For Andrews Commons Chef Hout Seng, “food is everything.”
Seng, who has worked at Brown Dining Services for nine years, is originally from Cambodia and immigrated to the United States in his twenties. As a lead cook for Andrews, he manages chefs, assigns shifts, designs weekly menus and helps with prep work. He said he also tastes “every dish to make sure that it is coming out right.”
Most recently, Seng was behind the Lunar New Year celebration hosted at Andrews Jan. 26.
The menu featured items that reminded Seng of home: spring rolls — with pork and taro root or just taro root for vegetarians — steamed duck buns, braised pork belly with hard boiled eggs, salmon with ginger soy sauce and braised tofu with mushrooms and daikon.
“Most of those dishes … (are) what I grew up with,” Seng said. “Braised pork belly, that’s home to me.”
‘The passion with food is always with me’
Seng said he first discovered his passion for cooking in high school when he worked with his father on catering jobs back in Cambodia.
“Growing up in that was great,” Seng said, recalling one catering job when he “saw a chef using knife skills” and then returned home and tried to replicate the skills himself.
His love of cooking and his desire to sharpen his skills inspired his career as a chef. When he immigrated to the United States in 2003, Seng immediately started working in restaurants — using the skills he picked up from his childhood to make a living doing what he enjoyed.
As Seng settled in America, he said he began “looking for better opportunities,” which led him to apply for a job with Brown Dining Services in 2014. During his nine years at Andrews, he has worked his way up the ranks — starting as a cook’s helper and now serving as a lead cook.
“The passion with food is always with me,” Seng said.
Seng, who has now been cooking for 25 years, keeps his passion alive by constantly preparing new dishes. “There are always new things, new recipes coming up,” Seng said. “You have to love something that you are willing to make. That’s what keeps me going.”
Seng added that he values having a sense of community in the kitchen. “It’s easy for the team when we work together,” he said.
Chef Corey Allen has worked with Seng on and off for six years, and he emphasized Seng’s leadership skills. “He’s great at passing the time,” Allen said. “We joke around a lot. He’s very easy going, and he makes it a fun atmosphere which, in this industry, is very hard to find.”
Seng still derives a lot of inspiration from home. Last summer, he visited his parents in Cambodia and spent the whole time cooking and eating. “That’s all I do,” Seng said. “I get up in the morning and eat. That’s all day long.”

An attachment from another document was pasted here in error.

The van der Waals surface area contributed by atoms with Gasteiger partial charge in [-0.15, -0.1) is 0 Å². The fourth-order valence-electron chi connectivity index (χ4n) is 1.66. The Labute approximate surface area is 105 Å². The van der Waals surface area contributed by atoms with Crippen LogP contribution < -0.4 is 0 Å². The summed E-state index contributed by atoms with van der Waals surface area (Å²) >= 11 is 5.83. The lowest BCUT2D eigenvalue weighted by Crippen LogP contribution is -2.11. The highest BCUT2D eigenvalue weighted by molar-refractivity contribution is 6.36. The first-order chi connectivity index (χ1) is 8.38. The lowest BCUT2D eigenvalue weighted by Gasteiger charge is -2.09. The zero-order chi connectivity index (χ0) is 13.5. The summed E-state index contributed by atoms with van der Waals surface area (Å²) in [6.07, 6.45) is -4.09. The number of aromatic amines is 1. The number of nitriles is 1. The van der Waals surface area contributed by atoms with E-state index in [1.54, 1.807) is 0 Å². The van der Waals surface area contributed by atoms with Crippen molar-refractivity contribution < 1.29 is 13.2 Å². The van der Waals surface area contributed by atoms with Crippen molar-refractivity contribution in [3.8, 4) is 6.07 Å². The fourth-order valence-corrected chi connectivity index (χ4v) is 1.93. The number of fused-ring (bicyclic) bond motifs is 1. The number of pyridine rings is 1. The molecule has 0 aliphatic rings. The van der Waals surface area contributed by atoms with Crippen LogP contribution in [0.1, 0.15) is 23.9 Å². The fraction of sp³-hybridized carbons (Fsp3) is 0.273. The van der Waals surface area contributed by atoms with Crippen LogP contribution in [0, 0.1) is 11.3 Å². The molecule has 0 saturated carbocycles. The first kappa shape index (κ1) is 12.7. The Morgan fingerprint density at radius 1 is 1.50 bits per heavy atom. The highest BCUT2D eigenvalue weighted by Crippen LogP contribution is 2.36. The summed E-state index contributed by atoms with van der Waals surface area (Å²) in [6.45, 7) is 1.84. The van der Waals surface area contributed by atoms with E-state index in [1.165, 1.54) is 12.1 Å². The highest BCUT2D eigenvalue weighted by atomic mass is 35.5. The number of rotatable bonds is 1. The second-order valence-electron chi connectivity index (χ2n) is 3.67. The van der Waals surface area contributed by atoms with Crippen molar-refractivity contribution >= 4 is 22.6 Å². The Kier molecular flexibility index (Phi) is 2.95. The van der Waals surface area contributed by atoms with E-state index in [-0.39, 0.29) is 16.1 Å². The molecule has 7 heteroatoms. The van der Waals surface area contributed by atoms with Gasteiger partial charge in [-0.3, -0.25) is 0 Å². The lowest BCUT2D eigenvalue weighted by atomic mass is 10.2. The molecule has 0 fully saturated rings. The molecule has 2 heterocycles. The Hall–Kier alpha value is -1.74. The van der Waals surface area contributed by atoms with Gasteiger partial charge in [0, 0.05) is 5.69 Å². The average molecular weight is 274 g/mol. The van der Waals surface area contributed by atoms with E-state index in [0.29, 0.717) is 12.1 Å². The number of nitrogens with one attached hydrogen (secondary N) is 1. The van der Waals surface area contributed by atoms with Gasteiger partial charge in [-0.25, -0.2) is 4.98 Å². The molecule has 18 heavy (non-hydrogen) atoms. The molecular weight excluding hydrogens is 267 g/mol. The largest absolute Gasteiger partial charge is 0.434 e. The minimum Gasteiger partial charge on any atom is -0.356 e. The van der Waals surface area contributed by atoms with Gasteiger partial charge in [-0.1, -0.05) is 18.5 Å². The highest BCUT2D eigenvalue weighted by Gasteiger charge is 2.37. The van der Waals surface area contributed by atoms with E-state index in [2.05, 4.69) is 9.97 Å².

Whether he is cooking for his family, coworkers or students, Seng finds joy in sharing food with others.
“I believe food brings people and family together, makes people happy and helps people stay connected,” Seng said.
Celebrating Lunar New Year
For the Lunar New Year celebration, Seng said he started preparing for the event two weeks in advance, gathering his team of chefs in the Andrews kitchen to teach them how to make spring rolls. Together, they made over 2,500 rolls for the event, he noted.
Lena Wu ’26 wrote in an email to The Herald that she loved attending the event and especially enjoyed the steamed duck buns.
“I love the concept of it,” Wu wrote. “I see it as a great way to boost cultural diversity.”
Allen manned the noodle station during the celebration and agreed that “everything was delicious.” He recounted how pleased Seng was to prepare the food.
“I know he’s been wanting to do different foods that he has from his hometown that he doesn’t get to do during the year,” Allen said. “When he got to do that for the Lunar New Year, he was very happy.”
Jesse Qin ’26, a Chinese international student, wrote in an email to The Herald that she appreciated that Andrews hosted a Lunar New Year celebration. They noted that Seng approached them while they were waiting in line and asked what they thought of the event.
The event was an opportunity “to talk about the differences between home dishes with my Chinese friends” and for “my non-Chinese friends to try these amazing treats,” Qin wrote.
According to Seng, students should stay tuned for more upcoming special events, including a Cinco de Mayo celebration and a barbecue event that is still in the planning stages.
“Hopefully, we can create something to wow the students,” Seng said.
Dana Richie is the 133rd Editorial Board's photo chief and a senior staff writer for the University News section. She enjoys using multiple forms of media to capture peoples’ passions, stories and quirks. In her free time, she loves collaging, learning about local history and playing ultimate frisbee.